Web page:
How to repair a Savi's Workshop Lightsaber (Disney Star Wars Experience)Published 2021-7-6
Watch on YouTube: youtu.be/0F5pbxJ6WLI
I'm not even sure what to call this thing...
The Disney's Star Wars: Galaxy's Edge Savi's Workshop Handbuilt Build-Your-Own Lightsaber Experience™ Lightsaber Blade™... I guess?
Anyway, it appears to have been purposefully designed to break.
I can think of no other explanation.
Certainly no toy that you ever owned from the 70s - or even 90s - has parts of this sort that should theoretically last until the end of time and yet is this fragile.
There are two circuit boards.
- The first is about 2.5 feet long and full of LEDs
- The second is about 2 inches long and has all of the controls
There's also a connector to the battery and several plastic pieces designed so that everything is held together and only fits in one direction.
How it breaks
The **** thing is only held together by 9 pads with a paper thin layer of solder.
It doesn't even have glue.
It's a miracle that they even survive shipping!
There's absolutely no way that it'll last through the types of actions that trigger the gyroscope for even a modest amount of time.
I can't see any reason to design the thing like this unless the intent is for it to break. Honestly.
Anyway, modest use will eventually cause get hairline cracks in the solder and then either segments or the whole thing will fail to light, or you lose colors.
|1||B||Blue LED power|
|2||G||Green LED power|
|3||R||Red LED power|
|4||GP4||Ground Pin 4, the blade's final (tip) segment|
|5||GP3||Ground Pin 3, the blade's 3 segment|
|6||GP2||Ground Pin 2, the blade's 2 segment|
|7||GP1||Ground Pin 1, the blade's first (base) segment|
The ground pins are NOT common. They each control a different segment of the lightsaber blade - which is how it lights up, up and turns off down.
I'm not entirely clear on how it works, but I think there's two different voltages - one that drives the lights and another that controls the logic.
How to fix it
If your saber isn't broken in some way already, it's about to break.
Whether or not you can see it, the (less than) paper thin layer of solder between the 9 contacts has broken. That's why it doesn't light up in certain segments (or at all).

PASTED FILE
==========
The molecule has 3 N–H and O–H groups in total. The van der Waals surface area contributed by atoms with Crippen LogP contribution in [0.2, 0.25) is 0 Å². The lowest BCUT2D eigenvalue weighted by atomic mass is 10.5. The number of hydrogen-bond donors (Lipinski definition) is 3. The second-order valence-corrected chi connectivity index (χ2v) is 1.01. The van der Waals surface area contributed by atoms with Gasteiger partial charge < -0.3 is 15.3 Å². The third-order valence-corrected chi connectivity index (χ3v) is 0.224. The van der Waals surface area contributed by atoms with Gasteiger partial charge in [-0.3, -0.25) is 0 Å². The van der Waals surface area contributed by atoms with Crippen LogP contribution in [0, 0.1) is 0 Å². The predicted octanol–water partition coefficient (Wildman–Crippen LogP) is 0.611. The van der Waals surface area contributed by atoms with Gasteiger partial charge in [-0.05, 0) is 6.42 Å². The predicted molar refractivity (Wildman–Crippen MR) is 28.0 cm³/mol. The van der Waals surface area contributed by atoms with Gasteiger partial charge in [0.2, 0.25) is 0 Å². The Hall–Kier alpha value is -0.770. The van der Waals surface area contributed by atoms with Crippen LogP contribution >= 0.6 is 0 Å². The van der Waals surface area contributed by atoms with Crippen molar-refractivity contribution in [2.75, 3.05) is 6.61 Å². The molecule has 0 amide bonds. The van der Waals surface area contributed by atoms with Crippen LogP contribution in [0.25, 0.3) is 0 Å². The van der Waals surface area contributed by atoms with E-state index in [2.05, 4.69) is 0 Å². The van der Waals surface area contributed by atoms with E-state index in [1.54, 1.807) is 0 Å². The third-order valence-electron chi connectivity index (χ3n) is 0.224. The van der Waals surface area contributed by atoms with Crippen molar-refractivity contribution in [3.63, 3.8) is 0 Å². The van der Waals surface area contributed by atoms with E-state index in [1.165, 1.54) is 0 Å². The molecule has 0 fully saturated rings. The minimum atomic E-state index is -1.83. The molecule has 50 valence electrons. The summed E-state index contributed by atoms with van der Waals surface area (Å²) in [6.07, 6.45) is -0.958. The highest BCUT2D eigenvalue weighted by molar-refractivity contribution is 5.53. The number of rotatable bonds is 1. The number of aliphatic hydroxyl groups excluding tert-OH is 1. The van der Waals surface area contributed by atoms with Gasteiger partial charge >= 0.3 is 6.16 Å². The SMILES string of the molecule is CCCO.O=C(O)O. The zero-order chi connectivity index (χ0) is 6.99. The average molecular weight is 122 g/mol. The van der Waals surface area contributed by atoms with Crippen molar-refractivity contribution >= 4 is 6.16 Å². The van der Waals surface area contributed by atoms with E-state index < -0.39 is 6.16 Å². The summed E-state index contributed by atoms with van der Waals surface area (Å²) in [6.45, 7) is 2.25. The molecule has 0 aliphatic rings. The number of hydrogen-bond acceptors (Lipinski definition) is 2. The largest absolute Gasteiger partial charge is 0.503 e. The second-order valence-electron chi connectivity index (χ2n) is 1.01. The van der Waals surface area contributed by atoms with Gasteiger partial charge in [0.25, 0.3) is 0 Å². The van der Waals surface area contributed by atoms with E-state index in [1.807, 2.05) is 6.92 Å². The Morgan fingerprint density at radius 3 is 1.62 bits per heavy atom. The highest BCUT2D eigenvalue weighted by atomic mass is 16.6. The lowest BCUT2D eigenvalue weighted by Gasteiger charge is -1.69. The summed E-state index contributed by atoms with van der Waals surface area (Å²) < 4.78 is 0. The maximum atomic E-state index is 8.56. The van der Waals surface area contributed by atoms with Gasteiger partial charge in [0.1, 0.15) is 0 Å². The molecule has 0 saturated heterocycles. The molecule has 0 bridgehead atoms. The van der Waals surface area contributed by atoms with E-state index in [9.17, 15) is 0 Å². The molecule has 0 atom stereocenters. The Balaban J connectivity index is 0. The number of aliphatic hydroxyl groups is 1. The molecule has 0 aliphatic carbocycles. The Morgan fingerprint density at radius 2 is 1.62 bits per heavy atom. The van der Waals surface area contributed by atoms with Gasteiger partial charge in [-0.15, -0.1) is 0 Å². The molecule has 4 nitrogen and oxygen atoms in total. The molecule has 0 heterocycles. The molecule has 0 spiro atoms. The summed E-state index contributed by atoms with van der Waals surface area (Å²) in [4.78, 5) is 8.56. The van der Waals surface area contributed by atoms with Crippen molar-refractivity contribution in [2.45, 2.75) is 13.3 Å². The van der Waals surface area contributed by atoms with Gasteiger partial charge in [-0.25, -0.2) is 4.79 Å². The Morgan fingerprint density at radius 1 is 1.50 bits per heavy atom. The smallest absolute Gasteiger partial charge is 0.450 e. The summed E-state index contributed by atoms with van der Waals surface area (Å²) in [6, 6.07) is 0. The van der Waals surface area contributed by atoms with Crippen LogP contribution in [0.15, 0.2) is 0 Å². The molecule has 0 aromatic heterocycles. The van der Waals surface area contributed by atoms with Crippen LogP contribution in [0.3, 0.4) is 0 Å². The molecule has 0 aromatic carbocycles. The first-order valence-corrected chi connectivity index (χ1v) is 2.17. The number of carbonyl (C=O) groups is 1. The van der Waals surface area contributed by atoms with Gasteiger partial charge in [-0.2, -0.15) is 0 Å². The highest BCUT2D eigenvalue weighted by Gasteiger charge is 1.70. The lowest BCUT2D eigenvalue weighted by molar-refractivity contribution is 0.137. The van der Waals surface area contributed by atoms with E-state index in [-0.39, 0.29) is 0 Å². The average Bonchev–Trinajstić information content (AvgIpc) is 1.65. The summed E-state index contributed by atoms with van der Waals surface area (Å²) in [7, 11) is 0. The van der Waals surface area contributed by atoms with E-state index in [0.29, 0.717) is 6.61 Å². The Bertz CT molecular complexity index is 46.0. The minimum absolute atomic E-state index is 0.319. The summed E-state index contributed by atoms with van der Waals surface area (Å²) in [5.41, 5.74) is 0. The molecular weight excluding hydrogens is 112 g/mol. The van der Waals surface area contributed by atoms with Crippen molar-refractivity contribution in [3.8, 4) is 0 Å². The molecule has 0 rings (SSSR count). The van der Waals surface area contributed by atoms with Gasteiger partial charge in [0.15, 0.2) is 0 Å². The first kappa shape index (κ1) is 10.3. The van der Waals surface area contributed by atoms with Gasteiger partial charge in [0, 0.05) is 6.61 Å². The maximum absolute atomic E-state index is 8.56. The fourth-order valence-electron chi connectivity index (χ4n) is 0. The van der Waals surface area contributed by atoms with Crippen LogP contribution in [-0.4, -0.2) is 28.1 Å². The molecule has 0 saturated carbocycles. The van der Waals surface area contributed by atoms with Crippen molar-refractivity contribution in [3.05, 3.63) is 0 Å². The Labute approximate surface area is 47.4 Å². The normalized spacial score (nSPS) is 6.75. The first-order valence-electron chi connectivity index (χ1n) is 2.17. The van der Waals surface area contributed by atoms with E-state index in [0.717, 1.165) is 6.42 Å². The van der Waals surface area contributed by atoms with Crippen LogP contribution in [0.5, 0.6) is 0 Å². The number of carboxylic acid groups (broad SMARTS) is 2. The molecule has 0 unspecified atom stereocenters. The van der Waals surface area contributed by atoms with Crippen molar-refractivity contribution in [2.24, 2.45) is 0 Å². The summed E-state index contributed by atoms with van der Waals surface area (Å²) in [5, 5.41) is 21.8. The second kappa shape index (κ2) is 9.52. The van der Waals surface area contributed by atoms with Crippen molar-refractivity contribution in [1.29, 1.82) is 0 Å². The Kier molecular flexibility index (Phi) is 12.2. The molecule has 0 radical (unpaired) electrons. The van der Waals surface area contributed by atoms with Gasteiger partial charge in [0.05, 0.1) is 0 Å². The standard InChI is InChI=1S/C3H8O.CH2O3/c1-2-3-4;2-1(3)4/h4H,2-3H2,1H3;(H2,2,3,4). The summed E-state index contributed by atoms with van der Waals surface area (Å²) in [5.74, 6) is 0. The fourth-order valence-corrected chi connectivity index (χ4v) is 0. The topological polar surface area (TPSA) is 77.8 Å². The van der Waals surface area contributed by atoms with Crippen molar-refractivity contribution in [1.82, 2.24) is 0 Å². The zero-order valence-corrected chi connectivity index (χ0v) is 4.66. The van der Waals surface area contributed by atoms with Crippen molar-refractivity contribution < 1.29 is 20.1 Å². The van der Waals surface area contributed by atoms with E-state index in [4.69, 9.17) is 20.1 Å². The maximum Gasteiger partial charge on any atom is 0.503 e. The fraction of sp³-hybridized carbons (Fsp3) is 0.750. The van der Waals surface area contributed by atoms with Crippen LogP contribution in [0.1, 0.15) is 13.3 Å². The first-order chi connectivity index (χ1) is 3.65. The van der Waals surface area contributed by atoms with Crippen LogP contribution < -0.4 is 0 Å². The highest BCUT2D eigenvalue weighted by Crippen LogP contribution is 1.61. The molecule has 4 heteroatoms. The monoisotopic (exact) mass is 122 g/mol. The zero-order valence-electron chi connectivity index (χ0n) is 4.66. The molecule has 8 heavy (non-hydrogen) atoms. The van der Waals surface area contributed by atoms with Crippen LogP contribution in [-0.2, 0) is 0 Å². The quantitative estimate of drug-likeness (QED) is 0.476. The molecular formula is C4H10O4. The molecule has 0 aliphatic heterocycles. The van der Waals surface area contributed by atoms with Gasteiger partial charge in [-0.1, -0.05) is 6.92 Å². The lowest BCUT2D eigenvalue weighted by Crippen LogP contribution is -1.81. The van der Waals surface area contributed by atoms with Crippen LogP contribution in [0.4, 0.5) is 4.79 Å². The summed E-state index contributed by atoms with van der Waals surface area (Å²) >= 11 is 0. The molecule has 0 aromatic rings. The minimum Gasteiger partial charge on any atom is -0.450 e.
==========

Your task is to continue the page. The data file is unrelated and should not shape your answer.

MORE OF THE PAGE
There are two fixes:
1. Fast & Temporary (will fail again)
- Wet, wick away, and remove the bad solder (I use Chem-wik, but goot wick + Flux will do as well)
- Re-tin the pads that touch each other with proper rosin-core lead solder (either 60/40 Kester or 63/37)
- You don't need the solder to ball up - just get it to reflow and it will stick
2. Tedious & Permanent
- First: Bond the two boards in place with generic 2-part epoxy (non-conductive)
- Solder magnet wire (I used 28awg) from each of the test points / pads to their corresponding partner on the other board
- Use a multimeter in continuity mode with pinpoint probes to make sure you got it all right
Reassembly Pro Tips
- The smaller plastic cylinder halves go back on first
- it should only fit easily one way
- you may need to move the magnet wire a little so that it passes where there's extra room
- The plastic blade goes on next and aligns on a few obvious notches
- Put the two silver notches into the outer half-cylinders
- one is bigger than the other, for alignment
- Align the battery connector to the outer half-cylinder
- there's an orienting notch
- Screw each of the 3 screws 90%, then go the last 10%
It doesn't work at all
Probably GND2 or GND3 is disconnected
One or more of the colors doesn't light up
B, G, or R is disconnected
One or more of the segments doesn't light up
GP4, GP3, GP2, or GP1 is not connected (refer to the table above)
The Secret Manual
After I had done all this, my buddy showed me this:
That will come in handy if you want to do some other hacking of the hardware, or creating your own software/firmware for a custom controller.
How it should have been
There are several ways this could have not been a problem.
- The entire circuit could be just one board
- Connect with plain old wires, and secure with plastic spacers
- Pins on one board and holes in the other (Blue Pill / RPi Zero style)
- A socket (like an m2 ssd)
- A connector cable
- A ribbon cable
This is a $200 lightsaber. The additional cost, if any, of those solutions is between pennies and a dollar.
Again, there are so many sane solutions that could have worked perfectly for the lifetime of the silicon, or a few generations of human - or at least until it was broken in the traditional sense of excessive force.
This truly seems to be designed intentionally in the most fragile way possible as a way of ensuring that its natural use would be its demise.
By AJ ONeal
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